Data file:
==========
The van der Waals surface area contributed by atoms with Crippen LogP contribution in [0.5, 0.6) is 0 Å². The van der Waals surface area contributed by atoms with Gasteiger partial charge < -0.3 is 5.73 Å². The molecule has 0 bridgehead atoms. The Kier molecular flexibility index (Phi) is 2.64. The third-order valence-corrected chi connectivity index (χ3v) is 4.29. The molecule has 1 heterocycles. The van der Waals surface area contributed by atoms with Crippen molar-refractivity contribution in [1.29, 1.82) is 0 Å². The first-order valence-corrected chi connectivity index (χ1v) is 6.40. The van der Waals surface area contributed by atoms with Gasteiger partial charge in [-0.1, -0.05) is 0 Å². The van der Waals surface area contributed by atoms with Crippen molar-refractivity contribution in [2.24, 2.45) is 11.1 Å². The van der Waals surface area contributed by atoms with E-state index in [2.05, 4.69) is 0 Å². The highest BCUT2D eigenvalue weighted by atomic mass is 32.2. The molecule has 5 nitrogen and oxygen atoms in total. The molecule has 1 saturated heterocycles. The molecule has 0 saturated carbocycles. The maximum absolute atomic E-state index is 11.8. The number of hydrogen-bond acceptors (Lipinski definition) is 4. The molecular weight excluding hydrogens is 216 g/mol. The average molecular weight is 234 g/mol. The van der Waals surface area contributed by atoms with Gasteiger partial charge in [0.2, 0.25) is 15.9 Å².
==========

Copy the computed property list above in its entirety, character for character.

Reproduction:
The van der Waals surface area contributed by atoms with Crippen LogP contribution in [0.5, 0.6) is 0 Å². The van der Waals surface area contributed by atoms with Gasteiger partial charge < -0.3 is 5.73 Å². The molecule has 0 bridgehead atoms. The Kier molecular flexibility index (Phi) is 2.64. The third-order valence-corrected chi connectivity index (χ3v) is 4.29. The molecule has 1 heterocycles. The van der Waals surface area contributed by atoms with Crippen molar-refractivity contribution in [1.29, 1.82) is 0 Å². The first-order valence-corrected chi connectivity index (χ1v) is 6.40. The van der Waals surface area contributed by atoms with Gasteiger partial charge in [-0.1, -0.05) is 0 Å². The van der Waals surface area contributed by atoms with Crippen molar-refractivity contribution in [2.24, 2.45) is 11.1 Å². The van der Waals surface area contributed by atoms with E-state index in [2.05, 4.69) is 0 Å². The highest BCUT2D eigenvalue weighted by atomic mass is 32.2. The molecule has 5 nitrogen and oxygen atoms in total. The molecule has 1 saturated heterocycles. The molecule has 0 saturated carbocycles. The maximum absolute atomic E-state index is 11.8. The number of hydrogen-bond acceptors (Lipinski definition) is 4. The molecular weight excluding hydrogens is 216 g/mol. The average molecular weight is 234 g/mol. The van der Waals surface area contributed by atoms with Gasteiger partial charge in [0.2, 0.25) is 15.9 Å².